Skip to main content
Hot Hot Heat / Charlotte, NC / 07-19-2005
Tuesday night brought three of Warner Brothers Records’ upcoming artists to Amos’ Southend in Charlotte. Three bands with three distinctive sounds. The bands on this bill just didn’t fit together. The Coldplay meets REM sound of openers World Leader Pretend was musically exciting. When the band let loose and just jammed it was incredible. However, the audience wasn’t too into the band, and it seemed like the band was just phoning it in. In fact, the only time the band seemed interested was when they were allowed to let loose. When singer Keith Ferguson would try to quiet the crowd for a quiet part of the song, the audience basically ignored him and at times the crowd chatter could be heard over the band. This isn’t to say that the band sounded bad. They actually sounded better than on their debut album Punches.
Eisley was next up, and unlike with World Leader Pretend, the audience was into them. A sea of cell phone lights and camera flashes dominated this short performance. The bands harmonies were beautiful and they sounded like a more rocking version of Liz Phair. Unfortunately, they suffered from the same lack of energy that plagued their openers. The only band member that seemed into the show was guitarist Chauntelle DuPree. She rocked back and forth and sang along to every song played. Guitarist/vocalist Sherri DuPree sounded really timid when addressing the crowd in between songs. It’s unfortunate because it seemed that at least half of the large crowd was there to hear this band of sisters.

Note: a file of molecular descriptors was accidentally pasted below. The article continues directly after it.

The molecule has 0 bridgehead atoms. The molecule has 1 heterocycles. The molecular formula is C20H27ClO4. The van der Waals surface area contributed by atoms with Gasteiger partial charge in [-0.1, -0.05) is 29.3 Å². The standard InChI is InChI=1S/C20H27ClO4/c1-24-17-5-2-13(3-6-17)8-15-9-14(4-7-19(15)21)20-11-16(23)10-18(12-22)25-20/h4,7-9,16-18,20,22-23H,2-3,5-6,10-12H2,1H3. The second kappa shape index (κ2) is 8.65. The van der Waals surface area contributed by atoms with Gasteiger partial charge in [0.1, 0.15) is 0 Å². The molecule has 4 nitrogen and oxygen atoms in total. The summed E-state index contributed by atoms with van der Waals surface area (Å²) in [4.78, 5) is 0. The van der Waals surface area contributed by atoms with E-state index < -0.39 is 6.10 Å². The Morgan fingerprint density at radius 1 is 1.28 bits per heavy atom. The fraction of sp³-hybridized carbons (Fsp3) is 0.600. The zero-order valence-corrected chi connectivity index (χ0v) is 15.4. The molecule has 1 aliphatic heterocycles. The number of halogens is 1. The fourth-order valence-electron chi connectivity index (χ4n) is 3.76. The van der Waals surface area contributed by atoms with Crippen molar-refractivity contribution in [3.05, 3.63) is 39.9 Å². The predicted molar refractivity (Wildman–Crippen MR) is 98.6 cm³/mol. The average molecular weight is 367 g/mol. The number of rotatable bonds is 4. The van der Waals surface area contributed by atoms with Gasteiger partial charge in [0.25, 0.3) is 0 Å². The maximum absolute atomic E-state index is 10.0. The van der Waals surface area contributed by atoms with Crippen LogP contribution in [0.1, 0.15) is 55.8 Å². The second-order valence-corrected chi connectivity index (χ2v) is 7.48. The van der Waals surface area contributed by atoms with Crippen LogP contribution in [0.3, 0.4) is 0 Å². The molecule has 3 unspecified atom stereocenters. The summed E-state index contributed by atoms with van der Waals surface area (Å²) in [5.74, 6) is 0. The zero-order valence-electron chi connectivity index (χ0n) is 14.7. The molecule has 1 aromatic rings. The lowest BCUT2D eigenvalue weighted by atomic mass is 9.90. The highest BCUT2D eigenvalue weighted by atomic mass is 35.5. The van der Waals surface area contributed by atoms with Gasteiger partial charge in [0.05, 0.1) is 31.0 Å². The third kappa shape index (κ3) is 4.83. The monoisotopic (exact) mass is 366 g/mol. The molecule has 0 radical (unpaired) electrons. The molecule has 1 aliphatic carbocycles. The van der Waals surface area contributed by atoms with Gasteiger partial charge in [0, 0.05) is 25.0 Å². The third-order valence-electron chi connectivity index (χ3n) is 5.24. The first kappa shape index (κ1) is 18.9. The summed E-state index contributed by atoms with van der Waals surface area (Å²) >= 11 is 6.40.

Hot Hot Heat on the other hand was incredible from beginning to end. Not only was their playing tight, but they had an abundance of energy that fed the crowd. They leapt around the stage with abandon and got into the face of the crowd. Opening with the Beck sounding “Island of the Honest Man,” the band thoroughly rocked the crowd. Singer Steve Bays was all over the place when not playing his keyboard. He worked the stage and commanded everyone’s attention. While the band played tracks from all over their career, it was the material from their latest album Elevator that really stood out. Luckily, they hit 10 of the 12 songs from this album. They closed out their set with the single “Goodnight Goodnight.” After the chants of “Hot Hot Heat,” the band came back out and rocked through “Jingle Jangle,” “Elevator,” and “Running Out of Time.”
Overall it was a solid night for Warner Brothers in Charlotte. Despite the lackluster performance of the openers, each band played well and showcased their style nicely. World Leader Pretend rocked out sounding like a Neil Diamond fronted Coldplay, while Eisley proved that their indie pop songwriting chops are second to none. But it was Hot Hot Heat that owned the small packed venue.
Post a Comment